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A Season in Bethlehem: Unholy War in a Sacred Place
Hardcover; 287 pages; $24.00 U.S./$38.00 CAN
This book can be ordered at Amazon.com. Canadian readers can purchase the book through Amazon.ca.
Reviewed by Paula E. Kirman. This review was originally published in the Edmonton Journal, January 4, 2004. Reprinted with permission
from Paula E. Kirman and the Edmonton Journal.
You can read the Edmonton Journal online. Internet subscriptions to the Edmonton Journal are also available.
When Palestinian terrorists made their siege on the Church of the Nativity in Bethlehem - one of Christianity's most holy sites in Israel - the entire world was watching. Television news crews camped out around the area, and journalists from a variety of publications filed blow-by-blow reports during those 39 days in 2002.
Joshua Hammer was one of those journalists assigned to cover the situation. The Jerusalem bureau chief for Newsweek, Hammer had been for some time delving into the dangerous world of underground organized Palestinian networks, which often plan and act out suicide bombings and other acts of terrorism against Israel, or at least recruit those who do.
A Season in Bethlehem is a comprehensive look at one particular span of time in the Israeli-Palestinian conflict, through the eyes of those who lived through it - namely, people on the Israeli government's most-wanted list who were holed up in the Church of the Nativity (along with a few innocent bystanders who ran into the church to escape the violence). Hammer describes the drama, often using first-person interviews, as the Israeli armed forced stood guard outside, and food rations and morale dwindled inside. He also provides background into the lives of the key people involved, providing background into the build-up on tension that led to the siege.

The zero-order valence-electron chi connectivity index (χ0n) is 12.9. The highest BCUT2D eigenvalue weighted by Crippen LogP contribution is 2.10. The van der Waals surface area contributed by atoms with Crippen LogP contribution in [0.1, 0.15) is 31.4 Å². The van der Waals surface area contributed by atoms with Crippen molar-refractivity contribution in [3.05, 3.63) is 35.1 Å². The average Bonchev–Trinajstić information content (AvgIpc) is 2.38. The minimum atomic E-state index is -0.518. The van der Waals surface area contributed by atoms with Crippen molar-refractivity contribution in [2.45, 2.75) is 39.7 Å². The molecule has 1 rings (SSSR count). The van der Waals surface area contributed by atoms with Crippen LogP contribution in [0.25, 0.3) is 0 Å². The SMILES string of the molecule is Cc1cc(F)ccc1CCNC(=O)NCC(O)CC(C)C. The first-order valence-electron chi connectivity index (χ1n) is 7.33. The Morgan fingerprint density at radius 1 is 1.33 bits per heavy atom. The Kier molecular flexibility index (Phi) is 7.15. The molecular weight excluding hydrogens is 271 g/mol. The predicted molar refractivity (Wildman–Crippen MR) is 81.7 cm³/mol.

Although he attempts to write with a journalist's objectivity, it becomes apparent very early on in the book that Hammer has pro-Palestinian sympathies. Which is not necessarily a bad thing - Hammer puts human faces on the suffering of the average Palestinian in the Israeli-occupied areas, an all too real situation with blame laying on both sides of the conflict. To that end, Hammer does present some balance in perspective, shooting arrows at both Arafat and Sharon.
What Hammer also does is put human faces on some of the worst criminals on the Palestinian side - ones who plot to destroy the nation of Israel, but who in turn make things worse for their own people by forcing Israel to clamp down on the Palestinians in a vain effort to prevent further terrorism. After reading the detailed biographies of these men and what they are capable of (and, in fact, what they have already done), one can alternately end up feeling sorry for the Israelis, by realizing what they have to live in fear of on a daily basis.
If Hammer intended to portray these men as freedom fighters or martyrs, he only succeeded insomuch as to show them as human beings with strengths, weaknesses, and passions. They are part of a generation with a hatred of Israel, who have organized themselves to act independently and ignore the leadership of both Arafat and the government of Israel.
The siege on the Church of the Nativity was such a central focus point in the Middle East conflict because it involved all three major faith groups in the Holy Land coming to a head: Israeli versus Palestinian in a Christian setting. It is impossible to simply be a bystander without emotion entering the equation. A Season in Bethlehem is not impartial, but it is as close to being there as anyone could dare to come.
Paula E. Kirman is a freelance writer, editor, photographer, and website designer in Edmonton, Alberta, Canada.